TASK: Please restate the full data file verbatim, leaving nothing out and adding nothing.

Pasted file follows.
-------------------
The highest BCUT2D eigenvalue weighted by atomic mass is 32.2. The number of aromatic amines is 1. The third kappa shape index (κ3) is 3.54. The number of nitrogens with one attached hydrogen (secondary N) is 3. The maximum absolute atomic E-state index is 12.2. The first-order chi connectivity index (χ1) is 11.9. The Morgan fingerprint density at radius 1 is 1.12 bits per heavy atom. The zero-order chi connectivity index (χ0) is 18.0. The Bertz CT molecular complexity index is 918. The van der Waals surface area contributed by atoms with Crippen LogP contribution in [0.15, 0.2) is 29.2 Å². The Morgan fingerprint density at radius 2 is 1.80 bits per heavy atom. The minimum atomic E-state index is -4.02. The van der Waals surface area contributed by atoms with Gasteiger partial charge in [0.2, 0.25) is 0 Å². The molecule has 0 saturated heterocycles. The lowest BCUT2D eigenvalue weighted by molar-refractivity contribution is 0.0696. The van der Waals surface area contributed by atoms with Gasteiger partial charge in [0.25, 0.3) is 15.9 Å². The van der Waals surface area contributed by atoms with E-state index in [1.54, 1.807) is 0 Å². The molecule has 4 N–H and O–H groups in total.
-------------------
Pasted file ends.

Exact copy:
The highest BCUT2D eigenvalue weighted by atomic mass is 32.2. The number of aromatic amines is 1. The third kappa shape index (κ3) is 3.54. The number of nitrogens with one attached hydrogen (secondary N) is 3. The maximum absolute atomic E-state index is 12.2. The first-order chi connectivity index (χ1) is 11.9. The Morgan fingerprint density at radius 1 is 1.12 bits per heavy atom. The zero-order chi connectivity index (χ0) is 18.0. The Bertz CT molecular complexity index is 918. The van der Waals surface area contributed by atoms with Crippen LogP contribution in [0.15, 0.2) is 29.2 Å². The Morgan fingerprint density at radius 2 is 1.80 bits per heavy atom. The minimum atomic E-state index is -4.02. The van der Waals surface area contributed by atoms with Gasteiger partial charge in [0.2, 0.25) is 0 Å². The molecule has 0 saturated heterocycles. The lowest BCUT2D eigenvalue weighted by molar-refractivity contribution is 0.0696. The van der Waals surface area contributed by atoms with Gasteiger partial charge in [0.25, 0.3) is 15.9 Å². The van der Waals surface area contributed by atoms with E-state index in [1.54, 1.807) is 0 Å². The molecule has 4 N–H and O–H groups in total.